Characterization of electroforming-free titanium dioxide memristors

  1. 1 ,
  2. 1 ,
  3. 2,3 ,
  4. 2 ,
  5. 2 ,
  6. 4 ,
  7. 1,3 and
  8. 1
1nanoElectronics Research Group, HP Labs, 1501 Page Mill Rd, Palo Alto, CA 94304, USA
2Brazilian Nanotechnology National Laboratory, CP 6192, Campinas, SP 13083-970, Brazil
3Universidade Federal de Minas Gerais, 31270-901, Belo Horizonte, MG, Brazil
  1. Corresponding author email
Guest Editors: E. Meyer and P. Eyben
Beilstein J. Nanotechnol. 2013, 4, 467–473.
Received 26 Apr 2013, Accepted 20 Jul 2013, Published 07 Aug 2013
Full Research Paper
cc by logo


Metal–insulator–metal (MIM) structures based on titanium dioxide have demonstrated reversible and non-volatile resistance-switching behavior and have been identified with the concept of the memristor. Microphysical studies suggest that the development of sub-oxide phases in the material drives the resistance changes. The creation of these phases, however, has a number of negative effects such as requiring an elevated voltage, increasing the device-to-device variability, damaging the electrodes due to oxygen evolution, and ultimately limiting the device lifetime. In this work we show that the deliberate inclusion of a sub-oxide layer in the MIM structure maintains the favorable switching properties of the device, while eliminating many of the negative effects. Electrical and microphysical characterization of the resulting structures was performed, utilizing X-ray and electron spectroscopy and microscopy. In contrast to structures which are not engineered with a sub-oxide layer, we observed dramatically reduced microphysical changes after electrical operation.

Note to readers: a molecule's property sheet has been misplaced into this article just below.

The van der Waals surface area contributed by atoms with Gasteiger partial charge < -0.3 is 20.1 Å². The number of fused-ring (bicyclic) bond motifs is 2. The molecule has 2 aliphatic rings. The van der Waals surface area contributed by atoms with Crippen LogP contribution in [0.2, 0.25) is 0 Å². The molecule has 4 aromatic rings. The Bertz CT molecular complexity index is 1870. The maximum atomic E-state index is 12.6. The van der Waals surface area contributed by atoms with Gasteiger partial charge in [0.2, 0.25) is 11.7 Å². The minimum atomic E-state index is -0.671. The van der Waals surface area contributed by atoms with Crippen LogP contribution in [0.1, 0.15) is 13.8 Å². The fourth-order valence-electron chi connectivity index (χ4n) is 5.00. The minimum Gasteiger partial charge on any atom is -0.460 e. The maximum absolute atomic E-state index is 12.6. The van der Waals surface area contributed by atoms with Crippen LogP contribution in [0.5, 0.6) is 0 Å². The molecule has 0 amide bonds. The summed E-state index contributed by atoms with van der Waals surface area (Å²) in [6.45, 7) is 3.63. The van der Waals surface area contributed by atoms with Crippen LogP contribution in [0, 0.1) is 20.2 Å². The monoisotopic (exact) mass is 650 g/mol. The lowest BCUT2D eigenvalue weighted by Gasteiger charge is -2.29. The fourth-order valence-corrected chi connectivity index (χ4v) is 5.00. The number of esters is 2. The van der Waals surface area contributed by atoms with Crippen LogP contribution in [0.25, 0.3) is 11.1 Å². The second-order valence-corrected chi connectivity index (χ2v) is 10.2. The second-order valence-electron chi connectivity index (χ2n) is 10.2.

A memristor is a passive electronic element that displays a pinched hysteresis loop in its current–voltage characteristic, including the resistance switching that is seen in metal–insulator–metal (MIM) devices, often called resistive random access memory (RRAM or ReRAM). The memristor concept was developed by Chua [1,2], and much later associated with the behaviors seen in a range of nanoscale devices [3,4]. In turn, the research effort to understand and develop oxide-based resistance switching devices for non-volatile memory applications has an even longer history [5-15] and remains active today. An important topic that has remained a challenge is understanding the microphysical changes [16,17] during electrical operation (forming and switching). Fortunately, physical characterization efforts with the required spatial resolution and material sensitivity are beginning to shed light on the material changes that take place in material systems such as the titanates, NiO, and HfO2 [18-24].